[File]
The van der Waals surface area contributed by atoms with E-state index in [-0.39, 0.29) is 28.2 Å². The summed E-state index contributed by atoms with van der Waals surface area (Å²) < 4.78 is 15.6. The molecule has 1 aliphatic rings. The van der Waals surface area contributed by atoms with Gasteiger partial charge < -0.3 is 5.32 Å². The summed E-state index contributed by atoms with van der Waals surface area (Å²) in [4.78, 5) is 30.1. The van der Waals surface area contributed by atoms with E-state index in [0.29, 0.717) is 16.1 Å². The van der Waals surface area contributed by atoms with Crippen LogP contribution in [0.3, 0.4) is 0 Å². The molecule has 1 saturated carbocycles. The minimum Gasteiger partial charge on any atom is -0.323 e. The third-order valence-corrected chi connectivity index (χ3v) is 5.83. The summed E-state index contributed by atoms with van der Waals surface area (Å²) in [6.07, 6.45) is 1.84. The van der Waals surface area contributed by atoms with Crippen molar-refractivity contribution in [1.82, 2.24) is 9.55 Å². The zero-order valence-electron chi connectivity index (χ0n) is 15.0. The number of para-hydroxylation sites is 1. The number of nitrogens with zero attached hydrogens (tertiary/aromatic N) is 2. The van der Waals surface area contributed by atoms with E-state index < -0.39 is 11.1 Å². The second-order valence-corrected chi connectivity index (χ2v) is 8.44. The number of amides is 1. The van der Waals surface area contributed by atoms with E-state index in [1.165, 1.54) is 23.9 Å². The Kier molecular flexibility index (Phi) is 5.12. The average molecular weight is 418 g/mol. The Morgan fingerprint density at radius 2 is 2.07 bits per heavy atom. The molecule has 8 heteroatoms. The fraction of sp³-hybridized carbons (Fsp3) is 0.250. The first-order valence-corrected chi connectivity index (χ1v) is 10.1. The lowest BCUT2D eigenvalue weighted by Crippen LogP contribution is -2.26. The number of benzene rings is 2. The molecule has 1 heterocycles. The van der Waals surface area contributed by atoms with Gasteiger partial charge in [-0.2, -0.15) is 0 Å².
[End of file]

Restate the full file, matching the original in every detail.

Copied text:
The van der Waals surface area contributed by atoms with E-state index in [-0.39, 0.29) is 28.2 Å². The summed E-state index contributed by atoms with van der Waals surface area (Å²) < 4.78 is 15.6. The molecule has 1 aliphatic rings. The van der Waals surface area contributed by atoms with Gasteiger partial charge < -0.3 is 5.32 Å². The summed E-state index contributed by atoms with van der Waals surface area (Å²) in [4.78, 5) is 30.1. The van der Waals surface area contributed by atoms with E-state index in [0.29, 0.717) is 16.1 Å². The van der Waals surface area contributed by atoms with Crippen LogP contribution in [0.3, 0.4) is 0 Å². The molecule has 1 saturated carbocycles. The minimum Gasteiger partial charge on any atom is -0.323 e. The third-order valence-corrected chi connectivity index (χ3v) is 5.83. The summed E-state index contributed by atoms with van der Waals surface area (Å²) in [6.07, 6.45) is 1.84. The van der Waals surface area contributed by atoms with Crippen molar-refractivity contribution in [1.82, 2.24) is 9.55 Å². The zero-order valence-electron chi connectivity index (χ0n) is 15.0. The number of para-hydroxylation sites is 1. The number of nitrogens with zero attached hydrogens (tertiary/aromatic N) is 2. The van der Waals surface area contributed by atoms with E-state index < -0.39 is 11.1 Å². The second-order valence-corrected chi connectivity index (χ2v) is 8.44. The number of amides is 1. The van der Waals surface area contributed by atoms with E-state index in [1.165, 1.54) is 23.9 Å². The Kier molecular flexibility index (Phi) is 5.12. The average molecular weight is 418 g/mol. The Morgan fingerprint density at radius 2 is 2.07 bits per heavy atom. The molecule has 8 heteroatoms. The fraction of sp³-hybridized carbons (Fsp3) is 0.250. The first-order valence-corrected chi connectivity index (χ1v) is 10.1. The lowest BCUT2D eigenvalue weighted by Crippen LogP contribution is -2.26. The number of benzene rings is 2. The molecule has 1 heterocycles. The van der Waals surface area contributed by atoms with Gasteiger partial charge in [-0.2, -0.15) is 0 Å².